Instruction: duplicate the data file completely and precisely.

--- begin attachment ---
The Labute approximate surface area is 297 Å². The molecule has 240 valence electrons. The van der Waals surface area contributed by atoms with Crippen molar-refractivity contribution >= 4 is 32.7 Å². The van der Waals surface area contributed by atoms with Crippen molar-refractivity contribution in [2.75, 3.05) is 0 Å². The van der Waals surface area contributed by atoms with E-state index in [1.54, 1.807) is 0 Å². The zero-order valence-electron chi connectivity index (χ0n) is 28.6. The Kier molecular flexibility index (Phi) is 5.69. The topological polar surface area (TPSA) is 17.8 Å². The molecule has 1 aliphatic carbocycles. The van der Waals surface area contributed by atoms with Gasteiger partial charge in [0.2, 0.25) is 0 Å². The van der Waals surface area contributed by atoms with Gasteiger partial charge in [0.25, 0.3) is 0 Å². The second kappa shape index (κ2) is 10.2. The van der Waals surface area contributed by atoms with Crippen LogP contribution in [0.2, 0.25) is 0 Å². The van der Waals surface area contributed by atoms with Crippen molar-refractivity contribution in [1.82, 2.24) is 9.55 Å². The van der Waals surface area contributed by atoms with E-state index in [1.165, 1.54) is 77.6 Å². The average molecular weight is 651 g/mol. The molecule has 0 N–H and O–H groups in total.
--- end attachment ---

The Labute approximate surface area is 297 Å². The molecule has 240 valence electrons. The van der Waals surface area contributed by atoms with Crippen molar-refractivity contribution >= 4 is 32.7 Å². The van der Waals surface area contributed by atoms with Crippen molar-refractivity contribution in [2.75, 3.05) is 0 Å². The van der Waals surface area contributed by atoms with E-state index in [1.54, 1.807) is 0 Å². The zero-order valence-electron chi connectivity index (χ0n) is 28.6. The Kier molecular flexibility index (Phi) is 5.69. The topological polar surface area (TPSA) is 17.8 Å². The molecule has 1 aliphatic carbocycles. The van der Waals surface area contributed by atoms with Gasteiger partial charge in [0.2, 0.25) is 0 Å². The van der Waals surface area contributed by atoms with Gasteiger partial charge in [0.25, 0.3) is 0 Å². The second kappa shape index (κ2) is 10.2. The van der Waals surface area contributed by atoms with Crippen LogP contribution in [0.2, 0.25) is 0 Å². The van der Waals surface area contributed by atoms with Crippen molar-refractivity contribution in [1.82, 2.24) is 9.55 Å². The van der Waals surface area contributed by atoms with E-state index in [1.165, 1.54) is 77.6 Å². The average molecular weight is 651 g/mol. The molecule has 0 N–H and O–H groups in total.